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Discussion Starter #1
First off I want to thank everyone for helping me with my reloading questions and all of my others. I finally ordered my reloading press kit yesterday from my local reloading shop; they didn't have any in 40cal. stocked.

Anyways whenever it came time to buying the actual bullets he suggested casting my own. I asked him if this is something I would decide on doing, where would I get the raw materials? Thinking I had to me some type of metalergist. Believe it or not, he told me that he used wheel weights from his buddies shop. He is also a part time police office, so I wouldn't see why he would like to me.

So my questions are...

What materials do you guys use to cast your ammunition?

If you do use wheel weights, do you have to clean them before melting, due to being oily and dirty.

What else do you need other than the melter and cast?
 

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R/T Performance said:
Can you really save that much money?personaly I like jacketed and plated bullets and at 13 bucks for 250 why piss with it? :shock:
RT: You have a point. There's probably not much savings, especially if you factor your time as being worth anything. But, it's fun playing with fire, melting stuff, pouring molten lead into a mold and watching your new creation fall out of the molds. It also makes you feel somewhat self sufficient to be able to come up with bullets whenever needed. You have to weigh all of the fun you can have against the dangers of lead vapors and playing with molten metal.

WyoBob
 

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I see said the blind man :lol:
My father was Latvian so every new years we made lead castings.
It was alot of fun in the summer we would dig lead out of the back stop at the range. and take a cast iron lattle and put it in the wood stove then pore into a five gallon bucket of water.Was pretty cool and the Dad would tell us our fortune for the year until He seen somthing bad once never did it agian .My mothers friend got cancer that year
 

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I cast for all my handguns and rifles and there is a BIG savings casting your own.

here locally I pay .10 a lb for wheel weights and 10 years back I bought 400 lb's of linotype at .25 a lb.I use a mix of 9 lb of wheel weights to 1 lb of linotype.makes a pretty hard bullet.this alloy at 1200 fps out of my 357 mag,41 mag with little or no leading(all bullets will lead some).

so 10 lb's of alloy is 70,000 gr's divide by 124 gr 9mm bullet should get about 560 bullets for .35... not bad
bullet lube is very cheap a bottle of the lee tumble lube cost $2.50 and will do thousands of bullets.

so here powder cost 18.00 a pound so thats .0025 a grain.I use 3.8 grs of bullseye in my 9mm loads X 50 rd's is .47 for powder for 50 rounds

so to load a box of 50 9mm with your cast bullets

50 124 gr lrn bullet cost .03
3.8 grs bullseye .47
primers .90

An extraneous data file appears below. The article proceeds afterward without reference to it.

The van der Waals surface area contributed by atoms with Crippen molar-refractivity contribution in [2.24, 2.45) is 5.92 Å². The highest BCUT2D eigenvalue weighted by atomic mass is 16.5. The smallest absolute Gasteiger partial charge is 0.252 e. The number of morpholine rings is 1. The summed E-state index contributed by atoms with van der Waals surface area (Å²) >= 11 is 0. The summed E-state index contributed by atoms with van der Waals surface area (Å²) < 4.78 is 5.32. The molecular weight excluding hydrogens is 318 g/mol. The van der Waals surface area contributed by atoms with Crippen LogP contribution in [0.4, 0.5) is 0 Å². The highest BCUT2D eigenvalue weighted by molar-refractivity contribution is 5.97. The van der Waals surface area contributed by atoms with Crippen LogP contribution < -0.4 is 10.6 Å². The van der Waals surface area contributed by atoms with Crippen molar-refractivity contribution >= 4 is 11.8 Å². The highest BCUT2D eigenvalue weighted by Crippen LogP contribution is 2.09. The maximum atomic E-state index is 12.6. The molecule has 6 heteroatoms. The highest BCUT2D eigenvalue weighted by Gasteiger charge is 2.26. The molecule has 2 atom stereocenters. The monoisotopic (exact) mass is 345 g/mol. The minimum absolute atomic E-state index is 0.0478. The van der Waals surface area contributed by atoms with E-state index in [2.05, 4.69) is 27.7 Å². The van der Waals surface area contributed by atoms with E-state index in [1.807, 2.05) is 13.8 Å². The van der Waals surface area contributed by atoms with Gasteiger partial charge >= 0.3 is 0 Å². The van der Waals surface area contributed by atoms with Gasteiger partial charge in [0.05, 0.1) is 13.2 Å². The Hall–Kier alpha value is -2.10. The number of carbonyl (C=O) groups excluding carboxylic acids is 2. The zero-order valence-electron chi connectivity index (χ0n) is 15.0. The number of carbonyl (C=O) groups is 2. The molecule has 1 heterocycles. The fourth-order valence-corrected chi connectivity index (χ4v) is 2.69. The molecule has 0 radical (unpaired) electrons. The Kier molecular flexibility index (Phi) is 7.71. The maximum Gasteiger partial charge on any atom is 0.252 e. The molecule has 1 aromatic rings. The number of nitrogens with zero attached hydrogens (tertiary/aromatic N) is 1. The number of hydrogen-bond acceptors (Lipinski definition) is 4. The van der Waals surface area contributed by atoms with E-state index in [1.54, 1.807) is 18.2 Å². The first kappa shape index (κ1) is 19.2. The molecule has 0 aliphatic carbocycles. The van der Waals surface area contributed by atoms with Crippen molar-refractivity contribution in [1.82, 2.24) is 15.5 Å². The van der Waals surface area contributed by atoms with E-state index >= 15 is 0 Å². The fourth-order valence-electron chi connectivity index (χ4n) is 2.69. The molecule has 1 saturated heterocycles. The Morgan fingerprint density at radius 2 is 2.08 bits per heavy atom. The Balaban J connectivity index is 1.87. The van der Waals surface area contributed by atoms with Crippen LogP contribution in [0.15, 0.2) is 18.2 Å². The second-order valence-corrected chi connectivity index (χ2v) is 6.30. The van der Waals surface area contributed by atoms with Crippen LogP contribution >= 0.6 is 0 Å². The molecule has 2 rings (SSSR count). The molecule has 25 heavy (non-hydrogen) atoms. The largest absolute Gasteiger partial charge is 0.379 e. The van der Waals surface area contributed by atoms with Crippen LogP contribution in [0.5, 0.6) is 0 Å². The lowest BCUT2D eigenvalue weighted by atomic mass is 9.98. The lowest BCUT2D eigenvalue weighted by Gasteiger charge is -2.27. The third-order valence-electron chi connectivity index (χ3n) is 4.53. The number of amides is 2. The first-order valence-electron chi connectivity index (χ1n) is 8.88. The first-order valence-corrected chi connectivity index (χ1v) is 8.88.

brass free range pick up .00
___________________________
$1.40
$1.40 a box of tuned ammo for your XD priceless
pete
 

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Discussion Starter #7
Now those are some serious savings, sounds fun too though, I guess it's something someone has to learn how to do. I may take it up after I make sure reloading is for me, but just for fun, I did the numbers anyways. :D
Mine where slightly different though, but not by much. And they are for 40caliber, and 175grain in weight. That's the Lee molds that they sell at the reloading shop. (I am not trying to correct your work Txpete, this is just the way I did my math) I hope it doesn't come off that way, it's just for fun and to show others a good savings also. Thanks for showing me.

Wheel weights - Free, I use to work at car shop and have good friends there, and my best friend works at North Houston Infinity

Brass - Already Free, pick them up at the gun range.

Powder - $18 per Lb. = 16oz. = 448grams = 6,720grains
(15 grains per gram) I think, but pretty sure :D
Then you take $18 and divide by 6,720 (number of grains per powder container) and you get .00267857 etc. etc. cents per grain. For sake of saving the brain, we'll call that number .0026 cents per grain of powder.

We'll figure these numbers for a box of 50 rounds of 175 grain. In my Lee reloading book, "Modern Reloading," you can use as low as 4.8 grains of powder. So then we take our powder number .0026 cents multiplied by 4.8 grains of powder per bullet to equal
.01248 cents (one penny) per bullet, then multiply that by 50 bullets to get .624 cents of powder per box of 50 rounds.

Primers - I bought CCI's at $18 for 1,000. $18 divided by 1,000 primers equals .018 cents per primer, multiplied by 50 primers brings us to .90 cents for 50 rounds.

So for the ending, how much a box of 50 rounds of 175gr. 40S&W - $1.52

Reloading's awesome, those are some pretty cool numbers. I guess though if you can get the lead for free you might as well try casting also. I am sure I will someday. One thing at a time, lol. :D

Thanks Txpete for showing me that, I had no idea how much money could be saved!! :D
 
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